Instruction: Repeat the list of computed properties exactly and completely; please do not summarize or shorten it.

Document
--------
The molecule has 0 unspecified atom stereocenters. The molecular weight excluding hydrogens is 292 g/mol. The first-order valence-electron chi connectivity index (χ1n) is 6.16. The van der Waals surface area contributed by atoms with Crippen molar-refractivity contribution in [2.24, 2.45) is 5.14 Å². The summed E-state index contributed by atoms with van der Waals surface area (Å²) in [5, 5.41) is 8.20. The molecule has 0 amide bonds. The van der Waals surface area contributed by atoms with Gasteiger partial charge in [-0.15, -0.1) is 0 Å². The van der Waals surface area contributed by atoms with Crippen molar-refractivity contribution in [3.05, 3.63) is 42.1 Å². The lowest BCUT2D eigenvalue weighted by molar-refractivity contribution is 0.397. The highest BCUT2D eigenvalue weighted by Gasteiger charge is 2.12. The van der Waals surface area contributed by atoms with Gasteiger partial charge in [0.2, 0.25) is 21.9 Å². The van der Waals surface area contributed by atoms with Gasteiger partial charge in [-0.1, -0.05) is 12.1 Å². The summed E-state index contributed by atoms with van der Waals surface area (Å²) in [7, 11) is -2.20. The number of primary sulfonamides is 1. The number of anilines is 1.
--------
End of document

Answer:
The molecule has 0 unspecified atom stereocenters. The molecular weight excluding hydrogens is 292 g/mol. The first-order valence-electron chi connectivity index (χ1n) is 6.16. The van der Waals surface area contributed by atoms with Crippen molar-refractivity contribution in [2.24, 2.45) is 5.14 Å². The summed E-state index contributed by atoms with van der Waals surface area (Å²) in [5, 5.41) is 8.20. The molecule has 0 amide bonds. The van der Waals surface area contributed by atoms with Gasteiger partial charge in [-0.15, -0.1) is 0 Å². The van der Waals surface area contributed by atoms with Crippen molar-refractivity contribution in [3.05, 3.63) is 42.1 Å². The lowest BCUT2D eigenvalue weighted by molar-refractivity contribution is 0.397. The highest BCUT2D eigenvalue weighted by Gasteiger charge is 2.12. The van der Waals surface area contributed by atoms with Gasteiger partial charge in [0.2, 0.25) is 21.9 Å². The van der Waals surface area contributed by atoms with Gasteiger partial charge in [-0.1, -0.05) is 12.1 Å². The summed E-state index contributed by atoms with van der Waals surface area (Å²) in [7, 11) is -2.20. The number of primary sulfonamides is 1. The number of anilines is 1.